Machine Learning in the Cloud – AWS SageMaker training modes (Pt 1)

By Andres Altena – Data Science Consultant

Intro

In this blog series we will cover the different ways to set up a training job in SageMaker. We recommend being familiar with how SageMaker uses Docker containers – check out our blog on this here.  In this part we will be looking at the Built-in Algorithms SageMaker has. In Part 2 we will look at Script Mode and in Part 3 we will look at Bring your own Docker containers (BYODC).

We’re focussing on training, so let’s look at the process highlighted in the diagram below. When training a model, SageMaker spins up an EC2 instance, takes a Docker image from ECR and runs the Docker container within the EC2 instance.

SageMaker Training

 

There are three main ways to provide the Docker image:

  1. Built-in algorithms
  2. Script Mode
  3. Bring your own Docker container

Three main ways to provide a docker image

There is a trade-off between level of effort and flexibility. In the next sections we’ll have a look at each of these, discussing when to use each of the options.

Built-in Algorithms

Lowest level of effort and freedom.

SageMaker provides a large variety of built-in algorithms which can be used to tackle a range of different problems, such as regression, classification, NLP (e.g., using HuggingFace), and Computer Vision. These models have been containerised and stored within ECR by Amazon, all you must do is tell SageMaker is the location of the image, and then you’re ready to call the fit method.

The image below shows a summary of most of the models provided, together with their use cases:

Summary of models provided and use cases

Code example

In this quick demo we’ll explore the two main ways to use built-in algorithms – first by importing the model from SageMaker; and then by defining the location within ECR. You will see the overall steps are very similar, and the result is identical but let’s have a look at both options.

Option 1: import model from SageMaker

When importing the algorithm from SageMaker, you have essentially obtained the image you’re going to be using. You then must create an estimator of this type, and then you’re ready to train.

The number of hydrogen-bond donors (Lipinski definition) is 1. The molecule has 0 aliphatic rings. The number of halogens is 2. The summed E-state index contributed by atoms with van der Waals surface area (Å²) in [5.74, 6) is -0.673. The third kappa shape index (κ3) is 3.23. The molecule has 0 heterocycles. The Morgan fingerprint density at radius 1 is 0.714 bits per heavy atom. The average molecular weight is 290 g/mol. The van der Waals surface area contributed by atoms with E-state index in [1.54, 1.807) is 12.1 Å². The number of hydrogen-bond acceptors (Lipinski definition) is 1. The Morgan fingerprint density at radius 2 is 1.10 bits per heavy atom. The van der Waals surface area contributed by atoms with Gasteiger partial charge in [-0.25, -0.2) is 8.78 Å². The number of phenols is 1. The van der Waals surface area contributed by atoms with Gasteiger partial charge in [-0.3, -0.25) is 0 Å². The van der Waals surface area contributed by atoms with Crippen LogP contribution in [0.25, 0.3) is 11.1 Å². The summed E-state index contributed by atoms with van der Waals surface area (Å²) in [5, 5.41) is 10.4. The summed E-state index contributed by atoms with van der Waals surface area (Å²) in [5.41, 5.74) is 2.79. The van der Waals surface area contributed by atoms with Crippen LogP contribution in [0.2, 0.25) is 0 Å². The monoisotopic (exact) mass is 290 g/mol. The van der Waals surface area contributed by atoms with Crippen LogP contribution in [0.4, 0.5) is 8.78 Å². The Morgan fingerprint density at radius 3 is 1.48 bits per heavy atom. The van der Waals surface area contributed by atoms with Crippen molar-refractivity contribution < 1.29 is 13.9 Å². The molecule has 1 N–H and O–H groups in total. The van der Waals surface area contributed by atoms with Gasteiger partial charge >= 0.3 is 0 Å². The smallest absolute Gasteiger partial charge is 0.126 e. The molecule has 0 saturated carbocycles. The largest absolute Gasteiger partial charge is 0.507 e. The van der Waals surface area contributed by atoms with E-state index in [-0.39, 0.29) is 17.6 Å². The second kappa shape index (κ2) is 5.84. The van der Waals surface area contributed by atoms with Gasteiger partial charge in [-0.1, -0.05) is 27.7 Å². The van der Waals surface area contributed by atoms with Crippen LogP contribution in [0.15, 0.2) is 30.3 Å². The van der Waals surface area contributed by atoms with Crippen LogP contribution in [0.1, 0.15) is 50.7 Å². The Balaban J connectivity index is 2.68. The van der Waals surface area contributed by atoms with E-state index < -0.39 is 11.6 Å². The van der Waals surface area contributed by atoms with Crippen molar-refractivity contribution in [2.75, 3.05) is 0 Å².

There are a few ways to pass the hyperparameters, here we have directly passed them as arguments when creating the estimator:

import sagemaker

from sagemaker import RandomCutForest

# Define session and role (this will be different if running locally)

session = sagemaker.Session()

execution_role = sagemaker.get_execution_role()

 

# Create estimator of type RandomCutForest

model = RandomCutForest(

    role=execution_role,

    instance_count=1,

    instance_type="ml.m4.xlarge",

    data_location=data_loc,

    output_path=f"s3://{bucket}/{prefix}/output",

    num_samples_per_tree=512,

    num_trees=50,

)

# Train the model using data type TrainingInput

model.fit({"train": s3_train_data})

Option 2: define location within ECR

For this option you’ll have to explicitly get the model image from ECR and pass it as an argument when creating an estimator, the rest is very similar to option 1.

Here we have set hyperparameters by calling the `set_hyperparameters` method on the estimator.

import sagemaker

import boto3

 

# Define session and role

session = sagemaker.Session()

role = sagemaker.get_execution_role()

 

# Obtain model image from ECR

container = get_image_uri(boto3.Session().region_name, "linear-learner", "latest")

 

# Create estimator

model = sagemaker.estimator.Estimator(

    container,

    role,

    instance_count=1,

    instance_type="ml.c4.xlarge",

    output_path=output_location,

    sagemaker_session=sess,

)

#Set hyperparameters - can also be done within the estimator definition

model.set_hyperparameters(feature_dim=14, predictor_type="binary_classifier", mini_batch_size=200)

#Train model with data type TrainingInput

model.fit({"train": s3_train_data})

When should you use these?

This is by far the easiest and quickest way to train a model. If one of the models offered satisfies your use case and requirements, then I would recommend using this. Since there is a large variety of models offered, this will be all you need to learn for most projects.

Even if your use case requires a custom model, you can probably find a built-in algorithm you can use as a baseline to compare model performance.

Why shouldn’t you use it?

If you know (perhaps from previous experience) that the model you want to use is not provided by SageMaker. In this case, you’ll have to do some more coding to define the model you want to use.

Conclusion

That’s it for Part 1, please keep an eye out for Part 2 soon!

Interested in talking more about what Machine Learning can do for your business? Please get in touch here.